Community development budget reaction positive

The city Finance Committee Tuesday gave a positive recommendation to the city’s approximate $1.3 million community development budget for 2014.

The budget, to be presented on first reading Thursday to City Council, doesn’t reflect major financial changes over 2013, according to John Grado, city engineer and director of community and economic development. Salaries are proposed to go up by 3 percent.

Most of the entitlement is a $1,033,343 Community Development Block Grant, but the budget includes $256,861 for the HOME program, providing gap funding for new home buyers who qualify financially, and $5,000 for that program’s income.

The largest proposed expenditures are $372,959 for street construction and reconstruction, $175,000 for a purchase of a fire pumper truck, $90,609 for public facilities administration and $50,000 for removal of architectural barriers on streets.

The 2014 street reconstruction activity will be for the following streets:

Beeber Street, from Memorial Avenue to West Fourth Street;

Oliver Street, from Memorial Avenue to West Fourth Street;

West Edwin Street, from Campbell to Hepburn streets;

Wilson Street, from Penn to Railway streets;

Memorial Avenue, from Berger to Beeber streets;

Stevens Street, from West Fourth Street to Memorial Avenue;

Sutton Avenue, from Stevens to Oliver streets; and

Depot Street, from Boyd to West Third streets.

Work includes slip form curbing, drainage improvements and sidewalk, landscaping and street rehabilitation.

The city also is proposing to fund the removal of architectural barriers, will keep its program of reconstructing curb ramps and estimated that it will complete about 20 new curb ramps on various streets.

“We’ve allocated a total of $688,568 to public facilities and improvements,” Grado said. “We’ve allocated $4,754 for public services activities.”

Expenses are broken down to $3,000 for the Lycoming County Society for the Prevention of Cruelty to Animals and $1,754 for the public services administration. The spay-and-neuter voucher program enables those who qualify financially to get a reduced rate for spaying and neutering as an incentive for low-income pet owners who otherwise might not be able to afford the operation.

Home repairs and buying programs

A sum of $244,365 will be allocated to housing rehabilitation and preservation activities. The city has an owner-occupied, single-family rehabilitation program that offers grants and low-interest loans for repairs.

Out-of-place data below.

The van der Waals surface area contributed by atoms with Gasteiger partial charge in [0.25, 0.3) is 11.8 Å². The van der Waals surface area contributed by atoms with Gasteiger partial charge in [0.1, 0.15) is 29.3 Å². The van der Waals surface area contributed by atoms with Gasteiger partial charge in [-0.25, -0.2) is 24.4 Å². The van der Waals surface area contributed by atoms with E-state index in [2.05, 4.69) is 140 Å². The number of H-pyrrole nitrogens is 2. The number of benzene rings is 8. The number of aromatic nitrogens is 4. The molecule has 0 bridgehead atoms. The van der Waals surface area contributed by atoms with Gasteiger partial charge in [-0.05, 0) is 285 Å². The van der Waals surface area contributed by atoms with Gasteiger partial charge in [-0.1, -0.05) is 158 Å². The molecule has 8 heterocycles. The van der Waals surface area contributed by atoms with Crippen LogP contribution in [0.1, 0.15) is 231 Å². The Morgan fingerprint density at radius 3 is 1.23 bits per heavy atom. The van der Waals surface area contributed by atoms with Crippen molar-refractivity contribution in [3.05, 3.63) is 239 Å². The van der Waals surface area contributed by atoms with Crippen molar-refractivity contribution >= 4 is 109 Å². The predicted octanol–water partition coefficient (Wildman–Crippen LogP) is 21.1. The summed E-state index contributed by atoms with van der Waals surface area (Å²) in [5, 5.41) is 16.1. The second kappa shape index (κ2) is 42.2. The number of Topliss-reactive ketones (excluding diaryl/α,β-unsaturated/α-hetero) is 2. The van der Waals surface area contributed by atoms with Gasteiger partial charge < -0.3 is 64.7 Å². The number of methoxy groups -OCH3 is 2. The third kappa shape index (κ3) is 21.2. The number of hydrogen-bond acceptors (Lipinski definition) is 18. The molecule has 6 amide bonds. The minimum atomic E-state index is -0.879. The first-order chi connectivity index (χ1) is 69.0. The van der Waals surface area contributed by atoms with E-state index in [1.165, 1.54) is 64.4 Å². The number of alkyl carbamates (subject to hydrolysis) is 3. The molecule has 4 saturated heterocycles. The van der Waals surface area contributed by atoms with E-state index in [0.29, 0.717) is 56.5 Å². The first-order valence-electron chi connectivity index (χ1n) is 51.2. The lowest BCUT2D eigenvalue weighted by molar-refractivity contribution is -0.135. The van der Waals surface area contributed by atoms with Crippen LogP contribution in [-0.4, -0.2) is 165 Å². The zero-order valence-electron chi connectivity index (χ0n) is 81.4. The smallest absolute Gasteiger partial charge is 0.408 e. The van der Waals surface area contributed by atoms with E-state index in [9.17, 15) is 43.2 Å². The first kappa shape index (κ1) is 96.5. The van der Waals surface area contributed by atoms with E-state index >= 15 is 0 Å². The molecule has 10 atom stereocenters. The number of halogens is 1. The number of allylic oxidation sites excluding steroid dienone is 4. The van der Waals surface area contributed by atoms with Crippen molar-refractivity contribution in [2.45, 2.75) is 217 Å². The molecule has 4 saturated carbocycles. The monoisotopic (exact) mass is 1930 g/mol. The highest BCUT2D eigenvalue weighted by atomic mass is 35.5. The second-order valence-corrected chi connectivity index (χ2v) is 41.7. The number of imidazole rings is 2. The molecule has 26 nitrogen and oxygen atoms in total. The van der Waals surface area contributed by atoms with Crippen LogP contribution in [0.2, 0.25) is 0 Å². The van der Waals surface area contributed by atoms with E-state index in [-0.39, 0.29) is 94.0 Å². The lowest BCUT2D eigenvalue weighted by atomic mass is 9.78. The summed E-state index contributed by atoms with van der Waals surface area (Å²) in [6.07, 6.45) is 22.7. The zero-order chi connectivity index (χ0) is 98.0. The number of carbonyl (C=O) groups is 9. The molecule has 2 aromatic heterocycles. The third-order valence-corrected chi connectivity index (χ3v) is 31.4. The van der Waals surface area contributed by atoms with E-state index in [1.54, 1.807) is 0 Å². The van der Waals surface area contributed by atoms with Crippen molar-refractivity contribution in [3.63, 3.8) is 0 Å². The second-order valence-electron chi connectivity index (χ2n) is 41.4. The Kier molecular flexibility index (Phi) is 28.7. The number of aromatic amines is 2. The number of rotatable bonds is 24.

The program helps income-eligible homeowners make needed code and safety repairs and improvements to their homes. The Community Development Block Grant funds for this will be used for emergency cases, which are not permitted under the HOME program.

The handicapped accessibility program offers grants of up to $5,000 for accessibility improvements to residential properties occupied by low-income individuals with disabling conditions. Work items covered under the program include railings, ramps, doorway adjustments and bathroom modifications.

A sum of $154,365 will be allocated for the costs associated with housing rehabilitation and homebuyer assistance.

The city is proposing to allocate $30,574 in HOME funds for the homebuyer assistance activity. The funds will provide gap financing to eligible homebuyers of up to 20 percent of the purchase prise as a deferred repayment, and as a no-interest loan.

The city is required to reserve 15 percent of its HOME allocation for distribution to a certified housing development organization (CHODO) to assist with projects that provide housing to low and moderate income residents. The city will allocate $38,529 to fund the project undertaken by one of the city’s two certified organizations – Lycoming Neighborhood Development Corp. or Greater Lycoming Habitat for Humanity.

Under code enforcement, $30,000 of the Community Development Block Grant funds will be allocated for use in low- to moderate-income areas. The work involves codes-related demolition and blight elimination.